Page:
Supergroup band succeeds

December 15, 2010

by Robert Wilson, Entertainment Editor

Considering the diverse track records, combining members of metal legends Anthrax, disbanded pop-masters Fall Out Boy and metalcore group Every Time I Die may seem like a better idea on paper than in the studio. However, with the release of “Ironiclast” Dec. 14, The Damned Things show that supergroups can still work. 

While the thought of dismissing the band at the combination of its members is tempting, it is worth noting ex-Fall Out Boy members Joe Trohman and Andy Hurley were both part of more hardcore outfits before finding fame in pop-rock. Also, Anthrax’s Scott Ian has proven himself able to adapt to the style of others after playing alongside Biohazard’s Evan Seinfeld and classic rock’s Ted Nugent in Damnocracy during the VH1 series “Supergroup.”

The album opens well with “Handbook for the Recently Deceased,” a galloping track that serves as a great example of what the band has to offer: pounding drums, winding lead guitar, attention-grabbing choruses and ominous riffs. The elements that have made the members’ other projects popular can be heard from the start, something that is repeated for better or worse for the remainder of the album.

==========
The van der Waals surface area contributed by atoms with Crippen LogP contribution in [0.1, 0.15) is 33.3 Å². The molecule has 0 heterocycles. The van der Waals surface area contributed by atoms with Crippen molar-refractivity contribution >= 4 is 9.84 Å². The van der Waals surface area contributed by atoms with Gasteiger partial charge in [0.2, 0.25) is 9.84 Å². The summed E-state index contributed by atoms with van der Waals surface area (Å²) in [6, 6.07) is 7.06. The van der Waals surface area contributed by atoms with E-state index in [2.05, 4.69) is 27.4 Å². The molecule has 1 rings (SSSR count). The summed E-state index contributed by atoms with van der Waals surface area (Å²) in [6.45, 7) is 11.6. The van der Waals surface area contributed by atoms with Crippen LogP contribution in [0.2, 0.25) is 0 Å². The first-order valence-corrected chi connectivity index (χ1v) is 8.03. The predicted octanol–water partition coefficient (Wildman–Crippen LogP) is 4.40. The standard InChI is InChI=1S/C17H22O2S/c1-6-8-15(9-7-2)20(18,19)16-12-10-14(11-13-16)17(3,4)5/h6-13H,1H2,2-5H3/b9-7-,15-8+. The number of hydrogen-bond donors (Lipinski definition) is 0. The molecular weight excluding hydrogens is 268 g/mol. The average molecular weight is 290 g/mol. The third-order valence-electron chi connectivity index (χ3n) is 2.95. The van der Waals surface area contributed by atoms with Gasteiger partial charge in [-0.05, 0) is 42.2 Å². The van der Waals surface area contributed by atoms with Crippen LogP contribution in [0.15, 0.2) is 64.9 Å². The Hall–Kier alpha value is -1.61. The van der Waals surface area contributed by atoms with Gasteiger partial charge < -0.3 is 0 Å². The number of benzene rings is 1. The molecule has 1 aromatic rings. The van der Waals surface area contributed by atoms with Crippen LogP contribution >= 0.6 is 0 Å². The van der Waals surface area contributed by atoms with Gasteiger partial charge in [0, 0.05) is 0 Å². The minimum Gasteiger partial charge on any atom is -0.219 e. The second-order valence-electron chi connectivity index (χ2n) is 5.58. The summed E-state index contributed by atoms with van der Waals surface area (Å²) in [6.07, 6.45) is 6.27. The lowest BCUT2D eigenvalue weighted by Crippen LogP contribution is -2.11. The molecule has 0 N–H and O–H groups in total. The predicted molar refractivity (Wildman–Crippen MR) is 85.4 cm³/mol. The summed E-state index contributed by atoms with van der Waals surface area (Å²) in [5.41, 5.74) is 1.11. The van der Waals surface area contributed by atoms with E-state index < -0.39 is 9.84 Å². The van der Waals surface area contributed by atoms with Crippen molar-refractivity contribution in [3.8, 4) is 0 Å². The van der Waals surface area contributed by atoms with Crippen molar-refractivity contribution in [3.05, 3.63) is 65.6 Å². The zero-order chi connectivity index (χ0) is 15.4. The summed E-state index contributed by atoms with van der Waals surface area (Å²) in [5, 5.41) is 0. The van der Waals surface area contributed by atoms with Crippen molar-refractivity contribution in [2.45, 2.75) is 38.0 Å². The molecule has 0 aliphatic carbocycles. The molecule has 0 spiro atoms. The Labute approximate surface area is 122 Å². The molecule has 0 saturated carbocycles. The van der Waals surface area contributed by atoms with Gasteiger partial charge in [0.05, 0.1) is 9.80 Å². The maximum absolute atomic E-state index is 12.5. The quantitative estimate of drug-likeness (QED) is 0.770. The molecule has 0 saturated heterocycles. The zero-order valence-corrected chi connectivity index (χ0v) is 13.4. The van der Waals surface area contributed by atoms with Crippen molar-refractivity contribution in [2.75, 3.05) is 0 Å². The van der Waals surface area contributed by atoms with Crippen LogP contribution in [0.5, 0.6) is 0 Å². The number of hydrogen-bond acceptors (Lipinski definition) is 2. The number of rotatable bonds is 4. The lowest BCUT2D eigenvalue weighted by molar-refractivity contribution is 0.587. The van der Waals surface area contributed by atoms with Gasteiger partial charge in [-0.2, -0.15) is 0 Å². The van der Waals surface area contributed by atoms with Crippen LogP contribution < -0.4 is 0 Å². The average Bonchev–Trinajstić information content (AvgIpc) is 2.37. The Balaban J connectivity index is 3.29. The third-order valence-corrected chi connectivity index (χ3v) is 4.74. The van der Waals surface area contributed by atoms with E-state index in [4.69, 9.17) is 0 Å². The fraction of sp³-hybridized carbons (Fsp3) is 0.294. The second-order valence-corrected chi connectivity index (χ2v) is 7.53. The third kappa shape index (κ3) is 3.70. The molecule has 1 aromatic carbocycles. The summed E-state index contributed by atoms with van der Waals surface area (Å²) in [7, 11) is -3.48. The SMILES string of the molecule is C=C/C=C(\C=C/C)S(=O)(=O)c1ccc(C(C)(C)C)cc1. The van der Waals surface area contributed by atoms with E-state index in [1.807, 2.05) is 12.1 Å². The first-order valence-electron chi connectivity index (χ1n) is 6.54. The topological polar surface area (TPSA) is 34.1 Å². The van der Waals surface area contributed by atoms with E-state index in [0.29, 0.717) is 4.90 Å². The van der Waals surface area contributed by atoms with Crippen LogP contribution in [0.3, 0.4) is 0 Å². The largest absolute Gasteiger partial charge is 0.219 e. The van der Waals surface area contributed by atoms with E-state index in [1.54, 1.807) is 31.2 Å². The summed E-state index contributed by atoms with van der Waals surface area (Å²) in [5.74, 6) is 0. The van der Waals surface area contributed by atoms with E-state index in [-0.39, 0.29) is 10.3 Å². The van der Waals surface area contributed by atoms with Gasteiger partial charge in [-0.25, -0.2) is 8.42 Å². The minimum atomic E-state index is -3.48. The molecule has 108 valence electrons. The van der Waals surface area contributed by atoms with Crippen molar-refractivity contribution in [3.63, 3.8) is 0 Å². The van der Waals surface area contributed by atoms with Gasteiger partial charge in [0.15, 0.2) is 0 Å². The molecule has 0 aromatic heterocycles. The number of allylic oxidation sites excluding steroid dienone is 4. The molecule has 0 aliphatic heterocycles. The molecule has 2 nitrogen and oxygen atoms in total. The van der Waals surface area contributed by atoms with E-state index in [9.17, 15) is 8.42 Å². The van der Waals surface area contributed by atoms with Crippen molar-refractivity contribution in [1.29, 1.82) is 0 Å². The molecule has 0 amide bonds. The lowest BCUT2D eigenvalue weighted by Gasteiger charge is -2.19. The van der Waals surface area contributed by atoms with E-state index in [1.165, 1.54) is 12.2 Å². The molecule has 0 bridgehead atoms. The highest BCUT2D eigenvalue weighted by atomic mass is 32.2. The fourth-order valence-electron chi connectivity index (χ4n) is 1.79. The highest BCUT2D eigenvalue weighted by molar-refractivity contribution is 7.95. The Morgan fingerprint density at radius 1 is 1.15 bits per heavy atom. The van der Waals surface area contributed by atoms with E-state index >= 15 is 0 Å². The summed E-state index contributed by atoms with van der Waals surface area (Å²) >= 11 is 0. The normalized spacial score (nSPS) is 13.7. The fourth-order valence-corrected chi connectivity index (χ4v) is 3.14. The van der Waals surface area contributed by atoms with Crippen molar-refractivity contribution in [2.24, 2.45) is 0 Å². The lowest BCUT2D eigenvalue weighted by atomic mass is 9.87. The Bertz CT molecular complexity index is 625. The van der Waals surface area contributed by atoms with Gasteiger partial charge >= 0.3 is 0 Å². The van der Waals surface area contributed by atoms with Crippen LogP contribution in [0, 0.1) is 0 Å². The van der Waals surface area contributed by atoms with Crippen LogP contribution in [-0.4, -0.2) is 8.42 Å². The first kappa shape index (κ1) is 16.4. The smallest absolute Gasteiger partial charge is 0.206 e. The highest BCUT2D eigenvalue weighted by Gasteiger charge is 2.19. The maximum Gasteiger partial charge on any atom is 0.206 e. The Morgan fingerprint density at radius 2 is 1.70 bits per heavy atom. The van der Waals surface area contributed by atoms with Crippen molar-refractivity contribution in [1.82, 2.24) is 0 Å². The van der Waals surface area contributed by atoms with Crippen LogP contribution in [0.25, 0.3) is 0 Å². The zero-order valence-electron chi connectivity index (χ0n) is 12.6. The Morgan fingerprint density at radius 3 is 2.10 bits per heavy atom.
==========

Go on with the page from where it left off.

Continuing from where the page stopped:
Considering the various backgrounds of the members, the album is certainly as balanced as it can be, at times to great examples such as “Handbook,” “Bad Blood” and “A Great Reckoning,” the latter featuring a tasteful combination of blues and rock riffing while vocalist Keith Buckley carries the song with a heartfelt sentiment. 

A couple of songs, “Friday Night (Going Down in Flames)” and “Little Darling,” take a kind of Buckcherry route: hard rock made to drive aimlessly around town in the middle of the night alone or to kick up the tempo of a random weekend party. 

The album does feel a little uneven at times, however. Songs such as “Handbook” and “Blues Havin’ the Blues” fall into very similar rhythms and sounds, causing the album to occasionally be tainted with a shadow of repetition. 

While it is true all bands possess a certain sound throughout their material, I hoped for a bit more variety from this assemblage of such talented musicians. 

Little things from the screamed bridge of “We’ve Got a Situation Here” to the vague feeling of an attempt at metalizing Trohman and Hurley’s previous group on “Black Heart” seem to exist more as ways to attract ETID or FOB fans than creating a sum of parts.

This is not to discredit the entire album as a whole, though. By all means, it’s a solid work only capable with years of experience and a willingness to give and take. 

It seems fair to assume The Damned Things are still trying to find their footing. I’m looking forward to see what will come once they get settled and come into their own not as a supergroup, but as a true band. 

E-mail comments to rww015@latech.edu.